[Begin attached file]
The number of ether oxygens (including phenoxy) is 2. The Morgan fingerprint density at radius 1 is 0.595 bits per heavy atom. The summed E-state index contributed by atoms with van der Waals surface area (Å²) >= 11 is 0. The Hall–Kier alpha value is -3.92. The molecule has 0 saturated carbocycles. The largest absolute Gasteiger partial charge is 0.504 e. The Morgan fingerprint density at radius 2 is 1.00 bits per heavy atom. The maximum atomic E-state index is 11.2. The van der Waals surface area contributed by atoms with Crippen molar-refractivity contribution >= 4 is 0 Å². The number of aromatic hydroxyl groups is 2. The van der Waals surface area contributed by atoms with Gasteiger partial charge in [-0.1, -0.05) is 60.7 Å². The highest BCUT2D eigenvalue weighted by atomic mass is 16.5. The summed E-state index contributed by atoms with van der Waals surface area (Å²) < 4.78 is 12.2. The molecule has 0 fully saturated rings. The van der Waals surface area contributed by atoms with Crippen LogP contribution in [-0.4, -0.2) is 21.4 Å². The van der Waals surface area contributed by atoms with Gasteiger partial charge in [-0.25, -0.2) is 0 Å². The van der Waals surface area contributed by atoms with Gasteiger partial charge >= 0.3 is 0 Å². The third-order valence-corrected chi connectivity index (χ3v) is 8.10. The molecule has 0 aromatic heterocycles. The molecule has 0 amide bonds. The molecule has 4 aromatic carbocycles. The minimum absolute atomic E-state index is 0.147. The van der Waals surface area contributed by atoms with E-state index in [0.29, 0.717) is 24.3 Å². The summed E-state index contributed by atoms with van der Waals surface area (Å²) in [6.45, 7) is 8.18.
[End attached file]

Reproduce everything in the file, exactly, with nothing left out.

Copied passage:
The number of ether oxygens (including phenoxy) is 2. The Morgan fingerprint density at radius 1 is 0.595 bits per heavy atom. The summed E-state index contributed by atoms with van der Waals surface area (Å²) >= 11 is 0. The Hall–Kier alpha value is -3.92. The molecule has 0 saturated carbocycles. The largest absolute Gasteiger partial charge is 0.504 e. The Morgan fingerprint density at radius 2 is 1.00 bits per heavy atom. The maximum atomic E-state index is 11.2. The van der Waals surface area contributed by atoms with Crippen molar-refractivity contribution >= 4 is 0 Å². The number of aromatic hydroxyl groups is 2. The van der Waals surface area contributed by atoms with Gasteiger partial charge in [-0.1, -0.05) is 60.7 Å². The highest BCUT2D eigenvalue weighted by atomic mass is 16.5. The summed E-state index contributed by atoms with van der Waals surface area (Å²) < 4.78 is 12.2. The molecule has 0 fully saturated rings. The van der Waals surface area contributed by atoms with Crippen LogP contribution in [-0.4, -0.2) is 21.4 Å². The van der Waals surface area contributed by atoms with Gasteiger partial charge in [-0.25, -0.2) is 0 Å². The van der Waals surface area contributed by atoms with Gasteiger partial charge >= 0.3 is 0 Å². The third-order valence-corrected chi connectivity index (χ3v) is 8.10. The molecule has 0 aromatic heterocycles. The molecule has 0 amide bonds. The molecule has 4 aromatic carbocycles. The minimum absolute atomic E-state index is 0.147. The van der Waals surface area contributed by atoms with E-state index in [0.29, 0.717) is 24.3 Å². The summed E-state index contributed by atoms with van der Waals surface area (Å²) in [6.45, 7) is 8.18.